Tips for writing code

Here are some tips to help you write better code:

Start simple

Coding can be a complex skill to learn, but with time, it can be very rewarding. You can start with simple languages and projects suited for beginners. With time and dedication, you can become a master of writing code, allowing you to get numerous work opportunities.

Be persistent

When writing code, you may face certain bugs and glitches that can threaten the functionality of your code. In most cases, the best way to fix these issues is to keep trying different methods until one works. It might be frustrating at first, but it can be exciting to identify and solve problems with time. Consider being persistent in the task to help you know how to solve similar situations in the future.

Choose a project that interests you

Coding might not be easy to learn if you're not engaged or passionate about it. Consider finding projects that interest you to keep you motivated, even when the coding process is challenging. You can choose a passion project that you can work on from home.

Related: How to answer 'what are you passionate about?' in an interview

Use a simple code

As you write a code, consider focusing on maintainability and readability. A good code requires being short and easy to read. Create a code that you can read even after a few months of not using it. Consider maintaining the same indentation and style throughout the code. You may break the code into small logical units.

Study other people's codes

Consider finding other people's code and studying it. Learn what the code means and how it works. You may change or improve it and share it with other programmers and ask for their comments. Asking for feedback may help you know what to improve and also what you're good at.

Be patient

Coding is a great skill that takes practice and time to master. For example, designing a website or creating video games may require investing a lot of time and energy. Patience can allow you to master creating complex projects and with time you can become invaluable to your clients or employer.

Find a mentor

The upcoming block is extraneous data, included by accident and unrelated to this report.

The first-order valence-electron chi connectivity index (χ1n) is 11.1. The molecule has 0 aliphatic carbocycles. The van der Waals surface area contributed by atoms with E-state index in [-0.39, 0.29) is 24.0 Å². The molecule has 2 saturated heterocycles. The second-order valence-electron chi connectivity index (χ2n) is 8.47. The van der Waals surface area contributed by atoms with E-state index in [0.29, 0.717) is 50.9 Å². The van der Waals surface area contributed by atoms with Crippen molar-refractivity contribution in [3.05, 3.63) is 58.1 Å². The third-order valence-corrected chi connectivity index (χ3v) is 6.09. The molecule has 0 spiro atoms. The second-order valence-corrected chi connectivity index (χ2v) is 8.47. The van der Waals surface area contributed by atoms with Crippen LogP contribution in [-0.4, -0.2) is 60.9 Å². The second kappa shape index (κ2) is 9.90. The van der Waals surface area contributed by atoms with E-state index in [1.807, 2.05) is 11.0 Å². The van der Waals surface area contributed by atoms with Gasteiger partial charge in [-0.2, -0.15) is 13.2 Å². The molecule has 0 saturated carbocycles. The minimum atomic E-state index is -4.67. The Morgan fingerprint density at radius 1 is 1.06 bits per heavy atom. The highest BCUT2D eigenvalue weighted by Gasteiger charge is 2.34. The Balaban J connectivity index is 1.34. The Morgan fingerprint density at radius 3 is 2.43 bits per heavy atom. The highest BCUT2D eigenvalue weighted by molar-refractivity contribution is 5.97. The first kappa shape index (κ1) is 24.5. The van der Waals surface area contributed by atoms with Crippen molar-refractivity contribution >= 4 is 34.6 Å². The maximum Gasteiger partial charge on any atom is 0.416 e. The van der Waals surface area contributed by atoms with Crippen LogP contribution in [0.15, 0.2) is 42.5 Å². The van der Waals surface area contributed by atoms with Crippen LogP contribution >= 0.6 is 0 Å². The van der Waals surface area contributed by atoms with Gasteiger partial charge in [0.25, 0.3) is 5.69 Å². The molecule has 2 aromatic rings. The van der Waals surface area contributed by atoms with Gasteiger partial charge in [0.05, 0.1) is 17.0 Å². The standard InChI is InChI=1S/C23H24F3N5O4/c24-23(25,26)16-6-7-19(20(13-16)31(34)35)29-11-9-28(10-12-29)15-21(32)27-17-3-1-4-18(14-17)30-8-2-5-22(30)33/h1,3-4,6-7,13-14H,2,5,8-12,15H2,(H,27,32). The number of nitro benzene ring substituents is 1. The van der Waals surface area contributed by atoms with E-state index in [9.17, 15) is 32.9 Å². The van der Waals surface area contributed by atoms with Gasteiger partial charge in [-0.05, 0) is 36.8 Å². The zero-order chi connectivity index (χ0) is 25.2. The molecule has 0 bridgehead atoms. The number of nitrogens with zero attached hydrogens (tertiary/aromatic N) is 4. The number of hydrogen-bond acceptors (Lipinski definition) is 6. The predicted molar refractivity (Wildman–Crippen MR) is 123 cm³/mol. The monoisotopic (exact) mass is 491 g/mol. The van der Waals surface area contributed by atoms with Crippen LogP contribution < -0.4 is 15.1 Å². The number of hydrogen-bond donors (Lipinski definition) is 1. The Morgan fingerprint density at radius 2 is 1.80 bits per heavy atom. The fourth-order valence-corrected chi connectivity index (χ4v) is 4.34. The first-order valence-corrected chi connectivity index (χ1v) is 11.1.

As you grow in your career, you may require someone to guide you. Having a mentor who has experience writing code can help you know who to ask for assistance when you get stuck. You may also request your mentor to check some of your projects and give you constructive criticism.

Career opportunities for professionals who enjoy coding

If you'd like to pursue a career that involves coding, here are some of the career opportunities to consider, along with their salaries:

1. Computer engineer

National average salary: £26,102 per year

Primary duties: Computer engineers integrate computer science and electrical engineering. They may use coding to develop new technologies, build devices and design computer networks. They may also monitor the functioning of operating systems and make adjustments to correct or improve specifications.

Related: How to become an IT engineer (with practical steps and career info)

2. Computer programming

National average salary: £30,461 per year

Primary duties: Computer programmers write and test codes used to create various computer programmes and applications. They may update existing code to create better programmes or check for errors. They may also use designs from software engineers and developers to create workable code.

3. Web developer

National average salary: £33,740 per year

Primary duties: Web developers use computer programming languages to create websites. They spend most of their time writing code and testing new applications. They also specialise in front-end and back-end development. These professionals may work alongside other departments and IT professionals to troubleshoot and maintain company websites.

4. Database administrator

National average salary: £39,462 per year

Primary duties: Database administrators store and organise company information, such as customer shipping records and financial information. They may use coding to encrypt data to protect it from unauthorised users.

Salary figures reflect data listed on Indeed Salaries at time of writing. Salaries‌ ‌may‌ ‌‌vary‌‌ ‌depending‌ ‌on‌ ‌the‌ ‌hiring‌ ‌organisation‌ ‌and‌ ‌a‌ ‌candidate's‌ ‌experience,‌ ‌academic‌ background‌ ‌and‌ ‌location.‌

Please note that none of the companies mentioned in this article are affiliated with Indeed.